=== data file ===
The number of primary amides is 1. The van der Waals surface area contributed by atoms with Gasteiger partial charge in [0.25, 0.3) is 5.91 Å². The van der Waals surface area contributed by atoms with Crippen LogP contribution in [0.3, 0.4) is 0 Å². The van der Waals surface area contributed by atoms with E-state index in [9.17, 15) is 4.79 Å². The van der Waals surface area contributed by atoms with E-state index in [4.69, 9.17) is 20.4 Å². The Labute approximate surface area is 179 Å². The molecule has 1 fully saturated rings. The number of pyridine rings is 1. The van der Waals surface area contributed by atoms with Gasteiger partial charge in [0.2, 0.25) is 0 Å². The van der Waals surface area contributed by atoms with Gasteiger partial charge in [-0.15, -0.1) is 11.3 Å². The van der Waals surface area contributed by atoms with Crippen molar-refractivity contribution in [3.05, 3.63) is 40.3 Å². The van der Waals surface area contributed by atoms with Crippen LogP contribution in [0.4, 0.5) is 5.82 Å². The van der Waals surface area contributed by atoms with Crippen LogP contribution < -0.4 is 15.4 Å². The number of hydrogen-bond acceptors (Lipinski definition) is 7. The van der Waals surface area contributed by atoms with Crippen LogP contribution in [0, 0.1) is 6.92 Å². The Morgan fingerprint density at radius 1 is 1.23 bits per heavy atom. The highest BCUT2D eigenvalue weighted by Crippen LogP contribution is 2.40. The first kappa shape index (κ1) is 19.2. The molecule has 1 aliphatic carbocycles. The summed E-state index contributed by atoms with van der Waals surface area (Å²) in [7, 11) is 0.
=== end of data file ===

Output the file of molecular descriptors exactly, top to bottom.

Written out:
The number of primary amides is 1. The van der Waals surface area contributed by atoms with Gasteiger partial charge in [0.25, 0.3) is 5.91 Å². The van der Waals surface area contributed by atoms with Crippen LogP contribution in [0.3, 0.4) is 0 Å². The van der Waals surface area contributed by atoms with E-state index in [9.17, 15) is 4.79 Å². The van der Waals surface area contributed by atoms with E-state index in [4.69, 9.17) is 20.4 Å². The Labute approximate surface area is 179 Å². The molecule has 1 fully saturated rings. The number of pyridine rings is 1. The van der Waals surface area contributed by atoms with Gasteiger partial charge in [0.2, 0.25) is 0 Å². The van der Waals surface area contributed by atoms with Gasteiger partial charge in [-0.15, -0.1) is 11.3 Å². The van der Waals surface area contributed by atoms with Crippen molar-refractivity contribution in [3.05, 3.63) is 40.3 Å². The van der Waals surface area contributed by atoms with Crippen LogP contribution in [0.4, 0.5) is 5.82 Å². The van der Waals surface area contributed by atoms with Crippen LogP contribution < -0.4 is 15.4 Å². The number of hydrogen-bond acceptors (Lipinski definition) is 7. The van der Waals surface area contributed by atoms with Crippen LogP contribution in [0, 0.1) is 6.92 Å². The Morgan fingerprint density at radius 1 is 1.23 bits per heavy atom. The highest BCUT2D eigenvalue weighted by Crippen LogP contribution is 2.40. The first kappa shape index (κ1) is 19.2. The molecule has 1 aliphatic carbocycles. The summed E-state index contributed by atoms with van der Waals surface area (Å²) in [7, 11) is 0.